I get over 100 emails a day and delete most of them without opening them. I wish I was disciplined enough to just go through them once a day, but I usually skim them two or three times a day, responding only to those that are urgent or interesting.
I manage 3 Twitter accounts: personal, professional and departmental. Hootsuite allows me to do this without losing my mind. I use Twitter every week, but not every day. And not often enough to get real leverage from it. One thing I like about Twitter is that it will update my blogs and Facebook accounts by just posting in one place. To get any real leverage from social medias as pastor, author, or teacher I would have to quit my day job.
I look over my Facebook newsfeed once or twice a day, mostly to see picture of my grandchildren and be aware of life events involving church members (I’m a part-time associate pastor whose portfolio includes marriage and family—so it is nice to be aware of a high school graduation, for example.)
I have over 500 contacts on Linked In but seldom look at it. So far I have resisted any engagement with Pinterest. I have online accounts with dozens of Web 2.0 apps, most of which are inactive but which I tried out just to be aware of what’s going on.
I own several domain names but only maintain two blogs right now, one personal and one professional. “Maintain” is a euphemism. The professional one is more academic, papers and presentations, mostly. The personal one is one of my favorite things to do, if I didn’t have so many other things to do. I also maintain our church website.
I read the print version of the Wall Street Journal just about every day, unless I’m traveling, in which case I read it on my iPad. Once a day I check a political blog and usually once or twice a day I check a couple of online news sites (CNN and FOX). I have news feeds on text and Twitter. I’m a junkie. The first thing you have to do is admit that you have a problem.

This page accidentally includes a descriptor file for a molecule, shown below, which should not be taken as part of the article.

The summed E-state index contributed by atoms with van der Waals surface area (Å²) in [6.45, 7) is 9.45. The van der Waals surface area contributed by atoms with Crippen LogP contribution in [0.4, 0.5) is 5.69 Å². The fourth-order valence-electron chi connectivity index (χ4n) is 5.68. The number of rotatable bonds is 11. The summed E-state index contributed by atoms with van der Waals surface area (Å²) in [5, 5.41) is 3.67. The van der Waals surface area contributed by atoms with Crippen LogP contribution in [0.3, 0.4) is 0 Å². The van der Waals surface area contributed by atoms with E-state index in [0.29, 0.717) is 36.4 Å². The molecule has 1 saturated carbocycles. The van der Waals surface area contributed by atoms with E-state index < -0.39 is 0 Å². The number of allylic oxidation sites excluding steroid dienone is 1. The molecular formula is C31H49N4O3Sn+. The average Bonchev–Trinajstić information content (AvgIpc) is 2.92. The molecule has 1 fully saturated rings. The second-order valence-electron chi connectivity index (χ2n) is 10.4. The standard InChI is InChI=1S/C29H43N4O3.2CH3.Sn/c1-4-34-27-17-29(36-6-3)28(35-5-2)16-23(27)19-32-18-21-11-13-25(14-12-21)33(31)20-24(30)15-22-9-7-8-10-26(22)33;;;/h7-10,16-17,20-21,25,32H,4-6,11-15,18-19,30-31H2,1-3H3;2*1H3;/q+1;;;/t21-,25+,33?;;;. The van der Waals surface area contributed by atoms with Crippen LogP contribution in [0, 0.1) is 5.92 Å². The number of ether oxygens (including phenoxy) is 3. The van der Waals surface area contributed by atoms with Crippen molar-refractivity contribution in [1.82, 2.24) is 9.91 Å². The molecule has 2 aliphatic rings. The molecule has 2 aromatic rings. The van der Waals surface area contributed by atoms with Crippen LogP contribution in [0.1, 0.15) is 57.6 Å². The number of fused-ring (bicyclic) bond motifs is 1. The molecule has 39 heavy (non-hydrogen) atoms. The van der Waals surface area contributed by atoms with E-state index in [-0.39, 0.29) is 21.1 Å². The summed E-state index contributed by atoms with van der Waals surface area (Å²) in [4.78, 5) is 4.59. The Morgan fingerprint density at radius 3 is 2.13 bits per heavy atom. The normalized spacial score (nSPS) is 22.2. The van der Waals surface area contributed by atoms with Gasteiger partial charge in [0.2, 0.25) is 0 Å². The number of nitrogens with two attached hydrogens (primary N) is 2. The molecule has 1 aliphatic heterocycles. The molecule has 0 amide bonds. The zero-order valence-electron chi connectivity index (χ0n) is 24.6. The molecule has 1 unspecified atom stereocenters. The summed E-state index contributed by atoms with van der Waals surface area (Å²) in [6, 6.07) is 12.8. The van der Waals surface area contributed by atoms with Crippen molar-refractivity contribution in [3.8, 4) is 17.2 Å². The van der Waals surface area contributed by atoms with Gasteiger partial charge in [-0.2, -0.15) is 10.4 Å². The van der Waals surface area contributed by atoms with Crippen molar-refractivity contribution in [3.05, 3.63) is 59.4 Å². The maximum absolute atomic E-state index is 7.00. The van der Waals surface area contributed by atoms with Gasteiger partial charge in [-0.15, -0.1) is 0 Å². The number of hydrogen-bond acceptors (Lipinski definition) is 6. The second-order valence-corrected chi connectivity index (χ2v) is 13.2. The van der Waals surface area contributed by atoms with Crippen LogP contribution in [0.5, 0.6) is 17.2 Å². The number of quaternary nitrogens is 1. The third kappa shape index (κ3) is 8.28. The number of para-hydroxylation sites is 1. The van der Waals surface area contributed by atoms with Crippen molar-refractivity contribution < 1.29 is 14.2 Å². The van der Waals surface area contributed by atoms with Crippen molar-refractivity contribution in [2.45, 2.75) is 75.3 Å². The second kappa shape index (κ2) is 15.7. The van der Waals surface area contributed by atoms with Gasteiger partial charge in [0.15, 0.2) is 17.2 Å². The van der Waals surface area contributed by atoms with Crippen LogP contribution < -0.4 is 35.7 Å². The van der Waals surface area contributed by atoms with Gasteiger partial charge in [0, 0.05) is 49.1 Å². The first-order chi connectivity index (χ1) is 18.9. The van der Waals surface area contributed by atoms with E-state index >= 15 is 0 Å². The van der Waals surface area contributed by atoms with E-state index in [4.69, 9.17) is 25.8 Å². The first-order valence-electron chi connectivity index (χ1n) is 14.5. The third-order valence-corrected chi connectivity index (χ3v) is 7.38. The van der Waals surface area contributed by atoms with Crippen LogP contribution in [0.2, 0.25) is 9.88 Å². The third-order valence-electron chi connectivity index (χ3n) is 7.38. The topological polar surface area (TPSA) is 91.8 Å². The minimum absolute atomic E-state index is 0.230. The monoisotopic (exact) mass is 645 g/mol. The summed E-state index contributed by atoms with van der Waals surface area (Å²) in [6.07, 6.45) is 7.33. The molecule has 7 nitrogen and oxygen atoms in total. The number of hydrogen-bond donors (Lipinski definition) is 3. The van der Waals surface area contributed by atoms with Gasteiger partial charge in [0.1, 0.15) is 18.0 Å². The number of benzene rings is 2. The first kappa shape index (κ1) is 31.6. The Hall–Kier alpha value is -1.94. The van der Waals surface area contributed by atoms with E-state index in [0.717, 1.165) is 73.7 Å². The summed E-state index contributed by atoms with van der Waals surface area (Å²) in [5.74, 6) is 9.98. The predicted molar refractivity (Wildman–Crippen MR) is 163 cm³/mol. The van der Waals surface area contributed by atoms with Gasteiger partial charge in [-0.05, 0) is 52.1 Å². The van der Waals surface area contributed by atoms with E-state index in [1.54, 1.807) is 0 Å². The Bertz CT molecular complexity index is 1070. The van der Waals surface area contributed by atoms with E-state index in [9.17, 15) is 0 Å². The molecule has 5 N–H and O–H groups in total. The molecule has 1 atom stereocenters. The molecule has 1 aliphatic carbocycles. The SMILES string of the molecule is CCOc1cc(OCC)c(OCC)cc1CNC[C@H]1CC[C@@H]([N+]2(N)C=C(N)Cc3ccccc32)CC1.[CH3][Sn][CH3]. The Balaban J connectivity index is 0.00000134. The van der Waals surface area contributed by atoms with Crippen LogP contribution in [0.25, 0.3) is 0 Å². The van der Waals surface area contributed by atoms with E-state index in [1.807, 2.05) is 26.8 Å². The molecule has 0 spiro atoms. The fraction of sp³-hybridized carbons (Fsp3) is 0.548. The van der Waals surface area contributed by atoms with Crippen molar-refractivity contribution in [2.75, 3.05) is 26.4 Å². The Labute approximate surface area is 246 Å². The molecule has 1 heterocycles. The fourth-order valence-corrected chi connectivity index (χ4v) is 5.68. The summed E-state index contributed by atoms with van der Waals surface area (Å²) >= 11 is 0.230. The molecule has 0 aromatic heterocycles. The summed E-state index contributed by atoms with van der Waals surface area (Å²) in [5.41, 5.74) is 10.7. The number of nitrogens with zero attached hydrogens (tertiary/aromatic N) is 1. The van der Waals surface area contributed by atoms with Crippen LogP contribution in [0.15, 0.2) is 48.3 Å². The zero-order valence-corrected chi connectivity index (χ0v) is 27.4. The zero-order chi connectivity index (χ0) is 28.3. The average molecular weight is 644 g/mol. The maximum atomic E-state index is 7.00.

I don’t play any games on Facebook and will cut you off if you even ask. I do play two interactive games on my phone, Words with Friends with three or four people and Ruzzle with two people, including my wife who always wins. Always.
I read my Bible on my Ipad, even at church. I read two or three books a week on a Kindle or Kindle reader. A couple of summers ago I read the entire Lord of the Rings series on my cell phone. I do more and more on my iPad and often leave my laptop at home when I travel.
I only own Apple products—Macbook Pro, iPhone, iPad. I’ve never owned a PC. Most of my teaching involves using and understanding media, and I am not an expert but certainly more than a beginner in production tools for page design and web-publishing in Adobe Creative Suite. Much of this production is time intensive and I have learned to ignore phone calls and text messages if it breaks my concentration or takes me away from something important, like a cup of tea on the front porch with my wife.
I’m fascinated by new things, but quickly lose interest, because there is something newer already. I try to understand computer-mediated communication better than my students do. Fortunately this is not difficult; the digital natives are largely lack self–awareness.
I’m online or on the computer several hours, but I can go a whole week-end without taking my laptop out of its bag or checking my phone more than once or twice. I will probably do some reading, which probably involves e-books. I bought a Kindle reader so I would not be distracted by the internet.
I’d love to discuss the implications of all this, but Breaking News says the president is naming his second term nominees. But do notice that every paragraph in this post begin with “I”. So please “like” this post. And that’s the essential issue, isn’t it? Computer-mediated communication can foster the illusion that the world revolves around our own interests.
Thankfully, it doesn’t.